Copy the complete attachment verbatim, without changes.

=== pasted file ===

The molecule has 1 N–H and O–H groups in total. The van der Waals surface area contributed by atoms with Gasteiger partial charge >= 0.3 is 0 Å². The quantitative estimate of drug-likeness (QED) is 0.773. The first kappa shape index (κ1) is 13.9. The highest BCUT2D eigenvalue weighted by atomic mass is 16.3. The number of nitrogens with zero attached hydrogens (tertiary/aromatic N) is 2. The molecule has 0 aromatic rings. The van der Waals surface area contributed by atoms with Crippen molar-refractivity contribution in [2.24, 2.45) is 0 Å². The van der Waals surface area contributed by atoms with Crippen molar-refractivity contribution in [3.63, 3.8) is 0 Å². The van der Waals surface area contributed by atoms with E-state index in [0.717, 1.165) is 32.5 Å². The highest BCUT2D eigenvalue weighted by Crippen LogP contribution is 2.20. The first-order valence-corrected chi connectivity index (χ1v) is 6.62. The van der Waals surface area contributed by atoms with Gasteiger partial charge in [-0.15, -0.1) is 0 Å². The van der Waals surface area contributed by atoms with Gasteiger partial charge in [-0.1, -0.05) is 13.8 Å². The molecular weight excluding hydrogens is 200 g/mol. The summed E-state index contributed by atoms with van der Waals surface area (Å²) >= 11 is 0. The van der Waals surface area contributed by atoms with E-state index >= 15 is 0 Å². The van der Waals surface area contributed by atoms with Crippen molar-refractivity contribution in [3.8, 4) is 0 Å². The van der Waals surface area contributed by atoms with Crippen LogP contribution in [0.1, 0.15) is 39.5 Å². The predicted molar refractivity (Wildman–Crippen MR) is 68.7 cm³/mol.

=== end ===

The molecule has 1 N–H and O–H groups in total. The van der Waals surface area contributed by atoms with Gasteiger partial charge >= 0.3 is 0 Å². The quantitative estimate of drug-likeness (QED) is 0.773. The first kappa shape index (κ1) is 13.9. The highest BCUT2D eigenvalue weighted by atomic mass is 16.3. The number of nitrogens with zero attached hydrogens (tertiary/aromatic N) is 2. The molecule has 0 aromatic rings. The van der Waals surface area contributed by atoms with Crippen molar-refractivity contribution in [2.24, 2.45) is 0 Å². The van der Waals surface area contributed by atoms with Crippen molar-refractivity contribution in [3.63, 3.8) is 0 Å². The van der Waals surface area contributed by atoms with E-state index in [0.717, 1.165) is 32.5 Å². The highest BCUT2D eigenvalue weighted by Crippen LogP contribution is 2.20. The first-order valence-corrected chi connectivity index (χ1v) is 6.62. The van der Waals surface area contributed by atoms with Gasteiger partial charge in [-0.15, -0.1) is 0 Å². The van der Waals surface area contributed by atoms with Gasteiger partial charge in [-0.1, -0.05) is 13.8 Å². The molecular weight excluding hydrogens is 200 g/mol. The summed E-state index contributed by atoms with van der Waals surface area (Å²) >= 11 is 0. The van der Waals surface area contributed by atoms with E-state index >= 15 is 0 Å². The van der Waals surface area contributed by atoms with Crippen molar-refractivity contribution in [3.8, 4) is 0 Å². The van der Waals surface area contributed by atoms with Crippen LogP contribution in [0.1, 0.15) is 39.5 Å². The predicted molar refractivity (Wildman–Crippen MR) is 68.7 cm³/mol.